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Visual Studio ALM at Tech-Ed: It Takes a Village

My flight out of soggy Burlington, Vermont won't leave for another 16 hours, but I had a chance to speak this morning with Sean McBreen, Microsoft Senior Director of Visual Studio Application Lifecycle Management, about this morning's keynote and the expanding horizons of ALM under Visual Studio and Team Foundation Server. He echoed many of the points made by Microsoft Corporate VP of Visual Studio, Jason Zander, during his keynote. And I left the call with a four-word summary of Microsoft's ALM strategy rattling around in my mind:

It takes a village.

As Zander and McBreen both pointed out, Microsoft has been focused on ALM to varying degrees back to Visual Studio 2005, when it introduced Team Foundation Server. And that focus has evolved to embrace testers (TFS), designers (Expression Blend), and now IT pros (System Center Connector) and application stakeholders (the PowerPoint storyboard plug-in). In each case, non-developers are being provided rich access to the development stream.

"Collaboration is at the heart of successful software projects," McBreen told me. "The industry legacy has been to force people to work in separate silos and not adapt to the work cycles of individuals or teams."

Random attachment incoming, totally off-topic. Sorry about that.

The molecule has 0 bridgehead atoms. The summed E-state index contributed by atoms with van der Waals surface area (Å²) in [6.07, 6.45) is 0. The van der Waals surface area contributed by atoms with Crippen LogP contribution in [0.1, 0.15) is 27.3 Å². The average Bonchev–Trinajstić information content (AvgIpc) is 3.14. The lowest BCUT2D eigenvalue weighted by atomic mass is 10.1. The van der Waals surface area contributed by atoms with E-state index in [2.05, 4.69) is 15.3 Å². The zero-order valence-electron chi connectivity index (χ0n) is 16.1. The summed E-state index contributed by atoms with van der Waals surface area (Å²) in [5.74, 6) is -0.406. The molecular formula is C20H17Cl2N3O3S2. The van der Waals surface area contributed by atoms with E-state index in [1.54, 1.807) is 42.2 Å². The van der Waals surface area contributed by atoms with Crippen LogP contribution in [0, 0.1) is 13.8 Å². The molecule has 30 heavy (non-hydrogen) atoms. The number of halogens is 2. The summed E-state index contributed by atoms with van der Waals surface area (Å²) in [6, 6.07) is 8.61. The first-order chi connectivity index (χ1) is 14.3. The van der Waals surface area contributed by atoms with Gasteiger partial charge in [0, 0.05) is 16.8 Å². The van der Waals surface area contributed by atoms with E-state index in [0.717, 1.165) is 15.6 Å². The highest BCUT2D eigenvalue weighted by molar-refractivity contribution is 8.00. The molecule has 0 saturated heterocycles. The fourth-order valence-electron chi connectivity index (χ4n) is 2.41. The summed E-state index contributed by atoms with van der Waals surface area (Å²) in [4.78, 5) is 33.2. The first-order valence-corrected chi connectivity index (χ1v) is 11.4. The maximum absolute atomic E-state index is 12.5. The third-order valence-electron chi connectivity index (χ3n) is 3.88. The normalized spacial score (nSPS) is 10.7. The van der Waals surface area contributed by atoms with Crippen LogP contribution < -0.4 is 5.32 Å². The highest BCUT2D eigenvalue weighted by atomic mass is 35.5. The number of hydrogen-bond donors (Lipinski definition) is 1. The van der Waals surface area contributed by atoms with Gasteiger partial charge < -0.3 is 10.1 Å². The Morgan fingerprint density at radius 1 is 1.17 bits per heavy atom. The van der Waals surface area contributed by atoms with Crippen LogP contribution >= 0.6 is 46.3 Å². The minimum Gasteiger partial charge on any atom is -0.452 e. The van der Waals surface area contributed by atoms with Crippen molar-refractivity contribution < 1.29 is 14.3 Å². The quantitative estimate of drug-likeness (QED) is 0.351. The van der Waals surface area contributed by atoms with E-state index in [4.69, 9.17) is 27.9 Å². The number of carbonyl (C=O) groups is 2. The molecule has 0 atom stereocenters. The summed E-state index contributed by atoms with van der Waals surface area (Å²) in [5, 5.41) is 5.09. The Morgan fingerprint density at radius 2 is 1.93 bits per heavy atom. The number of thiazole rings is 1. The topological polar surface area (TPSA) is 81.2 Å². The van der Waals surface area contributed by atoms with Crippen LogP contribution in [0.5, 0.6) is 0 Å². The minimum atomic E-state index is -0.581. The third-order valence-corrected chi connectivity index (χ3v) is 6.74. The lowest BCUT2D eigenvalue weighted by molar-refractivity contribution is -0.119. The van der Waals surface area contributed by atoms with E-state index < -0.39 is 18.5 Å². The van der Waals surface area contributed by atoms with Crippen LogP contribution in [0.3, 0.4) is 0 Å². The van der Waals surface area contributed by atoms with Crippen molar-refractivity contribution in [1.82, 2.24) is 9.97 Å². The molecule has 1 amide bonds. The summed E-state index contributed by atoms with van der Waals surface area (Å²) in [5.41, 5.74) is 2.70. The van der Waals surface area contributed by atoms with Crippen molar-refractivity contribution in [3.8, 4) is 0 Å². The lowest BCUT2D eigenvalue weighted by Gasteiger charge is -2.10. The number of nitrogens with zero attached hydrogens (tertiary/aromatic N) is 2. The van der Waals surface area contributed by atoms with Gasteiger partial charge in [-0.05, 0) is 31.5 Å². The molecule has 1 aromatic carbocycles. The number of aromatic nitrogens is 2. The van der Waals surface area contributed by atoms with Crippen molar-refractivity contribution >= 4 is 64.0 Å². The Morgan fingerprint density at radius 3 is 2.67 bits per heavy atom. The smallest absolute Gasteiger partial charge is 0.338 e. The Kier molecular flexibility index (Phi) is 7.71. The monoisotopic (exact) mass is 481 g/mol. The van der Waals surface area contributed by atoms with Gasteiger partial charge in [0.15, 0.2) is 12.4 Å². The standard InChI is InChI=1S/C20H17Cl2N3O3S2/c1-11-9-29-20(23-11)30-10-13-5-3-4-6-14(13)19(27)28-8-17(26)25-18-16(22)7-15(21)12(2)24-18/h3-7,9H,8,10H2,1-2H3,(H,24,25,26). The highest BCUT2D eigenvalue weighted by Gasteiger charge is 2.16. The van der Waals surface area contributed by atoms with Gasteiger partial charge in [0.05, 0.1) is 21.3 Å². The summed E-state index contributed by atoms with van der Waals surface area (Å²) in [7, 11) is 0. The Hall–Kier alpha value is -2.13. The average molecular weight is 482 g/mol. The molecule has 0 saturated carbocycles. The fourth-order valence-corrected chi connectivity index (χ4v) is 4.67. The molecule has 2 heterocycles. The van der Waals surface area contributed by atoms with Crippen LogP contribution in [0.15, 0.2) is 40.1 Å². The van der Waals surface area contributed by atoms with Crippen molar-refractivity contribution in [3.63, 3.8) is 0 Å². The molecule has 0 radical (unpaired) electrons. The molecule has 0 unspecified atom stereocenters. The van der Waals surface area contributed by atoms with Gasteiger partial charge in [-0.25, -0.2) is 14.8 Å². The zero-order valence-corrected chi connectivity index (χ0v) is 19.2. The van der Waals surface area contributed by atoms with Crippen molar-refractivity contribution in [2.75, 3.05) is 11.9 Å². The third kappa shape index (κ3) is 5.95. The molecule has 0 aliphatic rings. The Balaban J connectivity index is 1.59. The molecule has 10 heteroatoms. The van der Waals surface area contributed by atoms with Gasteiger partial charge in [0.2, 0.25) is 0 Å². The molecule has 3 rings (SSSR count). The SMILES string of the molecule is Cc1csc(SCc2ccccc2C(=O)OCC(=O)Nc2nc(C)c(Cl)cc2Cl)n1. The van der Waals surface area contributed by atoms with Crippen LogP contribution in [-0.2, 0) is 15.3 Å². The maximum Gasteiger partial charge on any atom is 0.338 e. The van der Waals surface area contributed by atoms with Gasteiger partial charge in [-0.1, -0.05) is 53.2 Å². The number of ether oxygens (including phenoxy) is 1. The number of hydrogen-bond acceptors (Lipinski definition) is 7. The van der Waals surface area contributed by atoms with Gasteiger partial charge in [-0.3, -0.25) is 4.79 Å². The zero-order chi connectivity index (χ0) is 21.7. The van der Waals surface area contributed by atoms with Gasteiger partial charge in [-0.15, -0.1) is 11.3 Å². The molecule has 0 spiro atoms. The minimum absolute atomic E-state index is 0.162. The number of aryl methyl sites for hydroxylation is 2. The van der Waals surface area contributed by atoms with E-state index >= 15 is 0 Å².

So Microsoft's strategy, as McBreen put it, is to "meet the users where they aren't," and extend the development lifecycle to those who can help improve the quality and efficiency of software development. Which is why IT professionals can interact with development via System Center and application stakeholders can work with requirements and feedback via browser and a PowerPoint plug-in.

As it turns out, this week's conference is just the place to make this pitch.

"That is why Tech-Ed is a great place to talk about this," McBreen said. "You've got IT pros and developers in the same room."

Posted by Michael Desmond on 05/16/2011 at 1:15 PM


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